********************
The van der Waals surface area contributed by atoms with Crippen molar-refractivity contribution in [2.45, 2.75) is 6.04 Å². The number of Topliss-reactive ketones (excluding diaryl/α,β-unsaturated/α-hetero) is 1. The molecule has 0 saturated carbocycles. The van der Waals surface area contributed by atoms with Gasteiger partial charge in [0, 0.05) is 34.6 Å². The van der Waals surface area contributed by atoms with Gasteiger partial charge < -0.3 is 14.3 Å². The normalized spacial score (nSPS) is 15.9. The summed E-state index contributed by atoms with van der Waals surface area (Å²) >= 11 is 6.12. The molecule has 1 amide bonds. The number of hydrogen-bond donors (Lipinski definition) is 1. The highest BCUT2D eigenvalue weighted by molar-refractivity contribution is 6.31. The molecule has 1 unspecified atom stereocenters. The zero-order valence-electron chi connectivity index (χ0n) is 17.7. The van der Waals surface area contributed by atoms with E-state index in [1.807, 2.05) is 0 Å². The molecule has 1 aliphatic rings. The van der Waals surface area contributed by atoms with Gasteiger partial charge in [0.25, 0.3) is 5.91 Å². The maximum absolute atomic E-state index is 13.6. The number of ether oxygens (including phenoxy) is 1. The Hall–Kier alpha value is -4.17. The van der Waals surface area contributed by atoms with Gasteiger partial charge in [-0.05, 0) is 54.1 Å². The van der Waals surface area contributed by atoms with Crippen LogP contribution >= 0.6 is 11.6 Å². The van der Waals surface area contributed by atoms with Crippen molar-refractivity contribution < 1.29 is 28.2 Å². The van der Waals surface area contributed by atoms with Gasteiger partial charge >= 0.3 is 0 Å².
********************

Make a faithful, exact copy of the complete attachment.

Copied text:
The van der Waals surface area contributed by atoms with Crippen molar-refractivity contribution in [2.45, 2.75) is 6.04 Å². The number of Topliss-reactive ketones (excluding diaryl/α,β-unsaturated/α-hetero) is 1. The molecule has 0 saturated carbocycles. The van der Waals surface area contributed by atoms with Gasteiger partial charge in [0, 0.05) is 34.6 Å². The van der Waals surface area contributed by atoms with Gasteiger partial charge < -0.3 is 14.3 Å². The normalized spacial score (nSPS) is 15.9. The summed E-state index contributed by atoms with van der Waals surface area (Å²) >= 11 is 6.12. The molecule has 1 amide bonds. The number of hydrogen-bond donors (Lipinski definition) is 1. The highest BCUT2D eigenvalue weighted by molar-refractivity contribution is 6.31. The molecule has 1 unspecified atom stereocenters. The zero-order valence-electron chi connectivity index (χ0n) is 17.7. The van der Waals surface area contributed by atoms with E-state index in [1.807, 2.05) is 0 Å². The molecule has 1 aliphatic rings. The van der Waals surface area contributed by atoms with Gasteiger partial charge in [0.25, 0.3) is 5.91 Å². The maximum absolute atomic E-state index is 13.6. The number of ether oxygens (including phenoxy) is 1. The Hall–Kier alpha value is -4.17. The van der Waals surface area contributed by atoms with Gasteiger partial charge in [-0.05, 0) is 54.1 Å². The van der Waals surface area contributed by atoms with Crippen LogP contribution >= 0.6 is 11.6 Å². The van der Waals surface area contributed by atoms with Crippen molar-refractivity contribution < 1.29 is 28.2 Å². The van der Waals surface area contributed by atoms with Gasteiger partial charge >= 0.3 is 0 Å².